"You canker blossom!" 3 Shakespearean Insults


[ree-hahy-dreyt] /riˈhaɪ dreɪt/
verb (used with object), rehydrated, rehydrating.
to restore moisture or fluid to (something dehydrated).
Origin of rehydrate
1920-25; re- + hydrate, on the model of dehydrate
Related forms
rehydration, noun Unabridged
Based on the Random House Dictionary, © Random House, Inc. 2015.
Cite This Source
Examples from the web for rehydrate
  • But rare is the farmer still willing to dry and rehydrate it.
  • The ability to artificially rehydrate the organisms suggests that they were never been naturally rehydrated.
  • Avoid planning too many activities in a single day, and take regular breaks to rest, eat and rehydrate.
  • When prepared according to package directions, all ingredients shall adequately rehydrate.
  • They often have to leave their perches to rehydrate themselves with ground moisture.
  • When one is becoming dehydrated obviously the best way to fight it is to rehydrate.
  • Animals that have dried up, laying in wait, rehydrate and continue their lives.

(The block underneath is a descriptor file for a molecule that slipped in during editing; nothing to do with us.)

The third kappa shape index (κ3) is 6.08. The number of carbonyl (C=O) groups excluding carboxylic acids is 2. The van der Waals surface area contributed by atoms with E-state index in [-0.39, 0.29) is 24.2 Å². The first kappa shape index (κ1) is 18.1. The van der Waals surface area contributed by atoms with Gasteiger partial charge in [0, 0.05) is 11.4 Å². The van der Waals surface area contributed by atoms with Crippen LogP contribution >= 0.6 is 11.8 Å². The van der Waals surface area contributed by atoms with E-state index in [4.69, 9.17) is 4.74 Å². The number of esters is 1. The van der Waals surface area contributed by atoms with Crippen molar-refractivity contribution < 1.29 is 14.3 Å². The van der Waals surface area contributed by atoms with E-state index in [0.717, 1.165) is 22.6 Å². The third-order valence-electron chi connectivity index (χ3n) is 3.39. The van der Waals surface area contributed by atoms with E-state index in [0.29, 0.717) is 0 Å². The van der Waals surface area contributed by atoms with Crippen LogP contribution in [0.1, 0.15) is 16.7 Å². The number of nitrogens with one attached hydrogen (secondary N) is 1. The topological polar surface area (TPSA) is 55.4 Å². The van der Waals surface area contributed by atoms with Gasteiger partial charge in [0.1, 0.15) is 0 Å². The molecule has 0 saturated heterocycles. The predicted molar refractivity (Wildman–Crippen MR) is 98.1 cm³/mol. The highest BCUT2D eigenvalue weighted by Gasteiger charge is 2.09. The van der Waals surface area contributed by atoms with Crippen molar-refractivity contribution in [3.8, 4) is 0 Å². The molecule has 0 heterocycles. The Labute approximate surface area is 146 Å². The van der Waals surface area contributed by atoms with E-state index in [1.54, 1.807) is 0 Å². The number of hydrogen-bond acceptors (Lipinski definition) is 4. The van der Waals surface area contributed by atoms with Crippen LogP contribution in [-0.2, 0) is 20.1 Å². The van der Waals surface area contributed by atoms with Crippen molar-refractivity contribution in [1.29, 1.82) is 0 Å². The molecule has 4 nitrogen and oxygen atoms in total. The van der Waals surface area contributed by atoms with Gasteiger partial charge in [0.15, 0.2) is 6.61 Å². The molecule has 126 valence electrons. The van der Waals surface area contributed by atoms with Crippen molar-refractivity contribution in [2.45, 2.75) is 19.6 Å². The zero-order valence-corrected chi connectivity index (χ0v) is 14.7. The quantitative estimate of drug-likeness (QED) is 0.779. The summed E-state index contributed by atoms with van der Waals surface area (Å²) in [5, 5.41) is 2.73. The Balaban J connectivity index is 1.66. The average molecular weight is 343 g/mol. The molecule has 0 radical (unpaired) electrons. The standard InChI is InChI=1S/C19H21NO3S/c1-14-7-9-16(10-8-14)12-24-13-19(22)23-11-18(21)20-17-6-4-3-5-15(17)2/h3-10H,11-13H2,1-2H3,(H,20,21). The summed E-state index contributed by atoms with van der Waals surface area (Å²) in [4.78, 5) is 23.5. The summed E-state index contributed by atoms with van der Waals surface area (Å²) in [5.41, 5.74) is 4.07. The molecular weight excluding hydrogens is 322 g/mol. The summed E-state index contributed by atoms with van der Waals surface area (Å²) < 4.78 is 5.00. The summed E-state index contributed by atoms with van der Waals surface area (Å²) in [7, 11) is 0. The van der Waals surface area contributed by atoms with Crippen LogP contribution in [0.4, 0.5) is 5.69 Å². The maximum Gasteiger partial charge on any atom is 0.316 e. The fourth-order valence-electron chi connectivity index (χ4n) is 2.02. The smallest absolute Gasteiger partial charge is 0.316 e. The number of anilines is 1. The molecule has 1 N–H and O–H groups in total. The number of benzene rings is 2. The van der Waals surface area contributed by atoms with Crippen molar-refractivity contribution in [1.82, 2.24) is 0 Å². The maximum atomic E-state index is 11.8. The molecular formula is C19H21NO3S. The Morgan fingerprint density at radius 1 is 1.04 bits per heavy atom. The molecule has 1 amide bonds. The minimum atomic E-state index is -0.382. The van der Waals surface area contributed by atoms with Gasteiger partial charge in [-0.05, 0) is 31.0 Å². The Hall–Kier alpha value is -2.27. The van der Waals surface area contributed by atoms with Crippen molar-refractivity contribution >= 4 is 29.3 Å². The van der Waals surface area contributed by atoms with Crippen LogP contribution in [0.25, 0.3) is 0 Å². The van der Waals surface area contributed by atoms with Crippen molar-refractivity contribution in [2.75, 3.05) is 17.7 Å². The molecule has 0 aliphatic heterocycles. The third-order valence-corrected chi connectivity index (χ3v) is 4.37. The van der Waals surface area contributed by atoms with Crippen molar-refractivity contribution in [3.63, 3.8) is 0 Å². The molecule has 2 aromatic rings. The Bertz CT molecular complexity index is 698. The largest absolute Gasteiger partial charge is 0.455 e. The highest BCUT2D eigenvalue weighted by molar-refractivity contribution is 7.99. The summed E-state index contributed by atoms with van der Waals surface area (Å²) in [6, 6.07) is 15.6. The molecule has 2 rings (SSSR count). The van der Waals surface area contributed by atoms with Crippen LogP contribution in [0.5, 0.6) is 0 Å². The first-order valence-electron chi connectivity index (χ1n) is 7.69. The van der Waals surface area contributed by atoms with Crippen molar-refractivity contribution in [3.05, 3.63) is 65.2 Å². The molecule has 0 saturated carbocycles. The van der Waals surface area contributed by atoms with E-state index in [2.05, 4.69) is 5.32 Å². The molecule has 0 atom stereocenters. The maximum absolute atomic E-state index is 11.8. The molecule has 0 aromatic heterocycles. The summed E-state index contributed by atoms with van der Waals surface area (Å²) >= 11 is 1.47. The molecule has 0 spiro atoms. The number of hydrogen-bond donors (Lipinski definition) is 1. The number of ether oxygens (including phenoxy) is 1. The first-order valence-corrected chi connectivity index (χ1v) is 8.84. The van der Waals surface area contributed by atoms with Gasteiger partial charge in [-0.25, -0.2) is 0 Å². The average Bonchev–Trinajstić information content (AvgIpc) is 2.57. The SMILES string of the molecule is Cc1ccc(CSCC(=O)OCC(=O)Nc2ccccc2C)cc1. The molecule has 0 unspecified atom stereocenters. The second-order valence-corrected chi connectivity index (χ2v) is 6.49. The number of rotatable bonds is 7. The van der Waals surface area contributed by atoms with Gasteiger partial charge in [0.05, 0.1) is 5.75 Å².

• The moisture status of the tree determines its ability to rehydrate when re-cut and displayed in water.
  • The treatment of dehydration is to rehydrate the body.
Word Origin and History for rehydrate

1923, from re- + hydrate (v.). Related: Rehydrated; rehydrating.

Online Etymology Dictionary, © 2010 Douglas Harper
Cite This Source
rehydrate in Medicine

rehydrate re·hy·drate (rē-hī'drāt')
v. re·hy·drat·ed, re·hy·drat·ing, re·hy·drates

  1. To cause rehydration of something.

  2. To replenish the body fluids of an individual.

The American Heritage® Stedman's Medical Dictionary
Copyright © 2002, 2001, 1995 by Houghton Mifflin Company. Published by Houghton Mifflin Company.
Cite This Source

Word of the Day

Difficulty index for rehydrate

Few English speakers likely know this word

Word Value for rehydrate

Scrabble Words With Friends

Nearby words for rehydrate